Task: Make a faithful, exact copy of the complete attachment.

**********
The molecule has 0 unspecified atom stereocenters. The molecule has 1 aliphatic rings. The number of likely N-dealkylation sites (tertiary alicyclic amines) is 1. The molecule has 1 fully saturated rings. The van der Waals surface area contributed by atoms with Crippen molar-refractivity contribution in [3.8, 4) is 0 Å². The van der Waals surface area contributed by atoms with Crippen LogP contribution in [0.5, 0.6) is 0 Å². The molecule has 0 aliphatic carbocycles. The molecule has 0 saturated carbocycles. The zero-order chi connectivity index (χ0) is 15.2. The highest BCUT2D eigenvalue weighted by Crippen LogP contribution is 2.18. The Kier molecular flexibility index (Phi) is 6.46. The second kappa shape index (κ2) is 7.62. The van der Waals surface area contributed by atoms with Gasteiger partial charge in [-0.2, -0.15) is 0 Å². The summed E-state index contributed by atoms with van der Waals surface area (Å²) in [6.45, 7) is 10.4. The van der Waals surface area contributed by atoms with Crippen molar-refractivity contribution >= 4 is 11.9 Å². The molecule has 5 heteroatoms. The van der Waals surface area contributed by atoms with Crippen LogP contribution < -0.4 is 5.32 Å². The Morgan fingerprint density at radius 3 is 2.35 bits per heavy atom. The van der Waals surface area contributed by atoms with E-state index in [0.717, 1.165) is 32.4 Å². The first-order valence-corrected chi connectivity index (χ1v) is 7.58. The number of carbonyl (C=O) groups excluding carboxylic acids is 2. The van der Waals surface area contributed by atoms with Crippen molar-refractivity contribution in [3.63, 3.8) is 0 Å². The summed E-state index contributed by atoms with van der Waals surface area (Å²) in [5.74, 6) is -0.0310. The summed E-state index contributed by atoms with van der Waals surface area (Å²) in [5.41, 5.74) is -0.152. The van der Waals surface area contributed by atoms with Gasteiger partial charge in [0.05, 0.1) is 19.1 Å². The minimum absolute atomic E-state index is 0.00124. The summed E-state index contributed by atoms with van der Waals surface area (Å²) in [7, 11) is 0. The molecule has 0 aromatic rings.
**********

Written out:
The molecule has 0 unspecified atom stereocenters. The molecule has 1 aliphatic rings. The number of likely N-dealkylation sites (tertiary alicyclic amines) is 1. The molecule has 1 fully saturated rings. The van der Waals surface area contributed by atoms with Crippen molar-refractivity contribution in [3.8, 4) is 0 Å². The van der Waals surface area contributed by atoms with Crippen LogP contribution in [0.5, 0.6) is 0 Å². The molecule has 0 aliphatic carbocycles. The molecule has 0 saturated carbocycles. The zero-order chi connectivity index (χ0) is 15.2. The highest BCUT2D eigenvalue weighted by Crippen LogP contribution is 2.18. The Kier molecular flexibility index (Phi) is 6.46. The second kappa shape index (κ2) is 7.62. The van der Waals surface area contributed by atoms with Gasteiger partial charge in [-0.2, -0.15) is 0 Å². The summed E-state index contributed by atoms with van der Waals surface area (Å²) in [6.45, 7) is 10.4. The van der Waals surface area contributed by atoms with Crippen molar-refractivity contribution >= 4 is 11.9 Å². The molecule has 5 heteroatoms. The van der Waals surface area contributed by atoms with Crippen LogP contribution < -0.4 is 5.32 Å². The Morgan fingerprint density at radius 3 is 2.35 bits per heavy atom. The van der Waals surface area contributed by atoms with E-state index in [0.717, 1.165) is 32.4 Å². The first-order valence-corrected chi connectivity index (χ1v) is 7.58. The number of carbonyl (C=O) groups excluding carboxylic acids is 2. The van der Waals surface area contributed by atoms with Crippen molar-refractivity contribution in [3.63, 3.8) is 0 Å². The summed E-state index contributed by atoms with van der Waals surface area (Å²) in [5.74, 6) is -0.0310. The summed E-state index contributed by atoms with van der Waals surface area (Å²) in [5.41, 5.74) is -0.152. The van der Waals surface area contributed by atoms with Gasteiger partial charge in [0.05, 0.1) is 19.1 Å². The minimum absolute atomic E-state index is 0.00124. The summed E-state index contributed by atoms with van der Waals surface area (Å²) in [7, 11) is 0. The molecule has 0 aromatic rings.